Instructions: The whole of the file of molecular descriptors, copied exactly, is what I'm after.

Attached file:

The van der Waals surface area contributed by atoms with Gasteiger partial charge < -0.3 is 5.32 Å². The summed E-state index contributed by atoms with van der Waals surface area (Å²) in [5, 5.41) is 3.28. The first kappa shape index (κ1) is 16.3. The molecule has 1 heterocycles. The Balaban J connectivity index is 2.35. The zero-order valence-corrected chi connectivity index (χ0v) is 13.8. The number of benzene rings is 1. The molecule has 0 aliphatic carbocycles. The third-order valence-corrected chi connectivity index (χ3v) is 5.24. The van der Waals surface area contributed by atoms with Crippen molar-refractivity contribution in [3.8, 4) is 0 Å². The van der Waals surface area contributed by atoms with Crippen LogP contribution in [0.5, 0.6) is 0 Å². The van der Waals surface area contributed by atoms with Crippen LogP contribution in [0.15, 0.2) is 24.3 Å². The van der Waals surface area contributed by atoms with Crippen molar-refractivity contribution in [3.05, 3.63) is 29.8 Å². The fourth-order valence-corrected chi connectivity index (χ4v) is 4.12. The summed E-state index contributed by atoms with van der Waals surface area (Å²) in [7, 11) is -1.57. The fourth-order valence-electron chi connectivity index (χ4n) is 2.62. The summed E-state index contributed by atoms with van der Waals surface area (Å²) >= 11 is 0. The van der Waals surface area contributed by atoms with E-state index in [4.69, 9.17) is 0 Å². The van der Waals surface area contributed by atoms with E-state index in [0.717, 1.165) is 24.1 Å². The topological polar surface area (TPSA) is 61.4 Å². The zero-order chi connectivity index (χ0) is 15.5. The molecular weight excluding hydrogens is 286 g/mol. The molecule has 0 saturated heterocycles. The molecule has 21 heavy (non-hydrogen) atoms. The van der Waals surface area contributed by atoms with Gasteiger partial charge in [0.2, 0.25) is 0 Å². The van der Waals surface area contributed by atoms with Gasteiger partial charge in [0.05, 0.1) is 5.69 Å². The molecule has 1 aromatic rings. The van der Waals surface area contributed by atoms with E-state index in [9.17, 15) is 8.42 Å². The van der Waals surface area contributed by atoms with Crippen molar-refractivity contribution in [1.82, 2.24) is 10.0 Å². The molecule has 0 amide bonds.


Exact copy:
The van der Waals surface area contributed by atoms with Gasteiger partial charge < -0.3 is 5.32 Å². The summed E-state index contributed by atoms with van der Waals surface area (Å²) in [5, 5.41) is 3.28. The first kappa shape index (κ1) is 16.3. The molecule has 1 heterocycles. The Balaban J connectivity index is 2.35. The zero-order valence-corrected chi connectivity index (χ0v) is 13.8. The number of benzene rings is 1. The molecule has 0 aliphatic carbocycles. The third-order valence-corrected chi connectivity index (χ3v) is 5.24. The van der Waals surface area contributed by atoms with Crippen molar-refractivity contribution in [3.8, 4) is 0 Å². The van der Waals surface area contributed by atoms with Crippen LogP contribution in [0.5, 0.6) is 0 Å². The van der Waals surface area contributed by atoms with Crippen LogP contribution in [0.15, 0.2) is 24.3 Å². The van der Waals surface area contributed by atoms with Crippen molar-refractivity contribution in [3.05, 3.63) is 29.8 Å². The fourth-order valence-corrected chi connectivity index (χ4v) is 4.12. The summed E-state index contributed by atoms with van der Waals surface area (Å²) in [7, 11) is -1.57. The fourth-order valence-electron chi connectivity index (χ4n) is 2.62. The summed E-state index contributed by atoms with van der Waals surface area (Å²) >= 11 is 0. The van der Waals surface area contributed by atoms with E-state index in [4.69, 9.17) is 0 Å². The van der Waals surface area contributed by atoms with E-state index in [0.717, 1.165) is 24.1 Å². The topological polar surface area (TPSA) is 61.4 Å². The zero-order chi connectivity index (χ0) is 15.5. The molecular weight excluding hydrogens is 286 g/mol. The molecule has 0 saturated heterocycles. The molecule has 21 heavy (non-hydrogen) atoms. The van der Waals surface area contributed by atoms with Gasteiger partial charge in [0.2, 0.25) is 0 Å². The van der Waals surface area contributed by atoms with Gasteiger partial charge in [0.05, 0.1) is 5.69 Å². The molecule has 1 aromatic rings. The van der Waals surface area contributed by atoms with E-state index in [9.17, 15) is 8.42 Å². The van der Waals surface area contributed by atoms with Crippen molar-refractivity contribution in [1.82, 2.24) is 10.0 Å². The molecule has 0 amide bonds.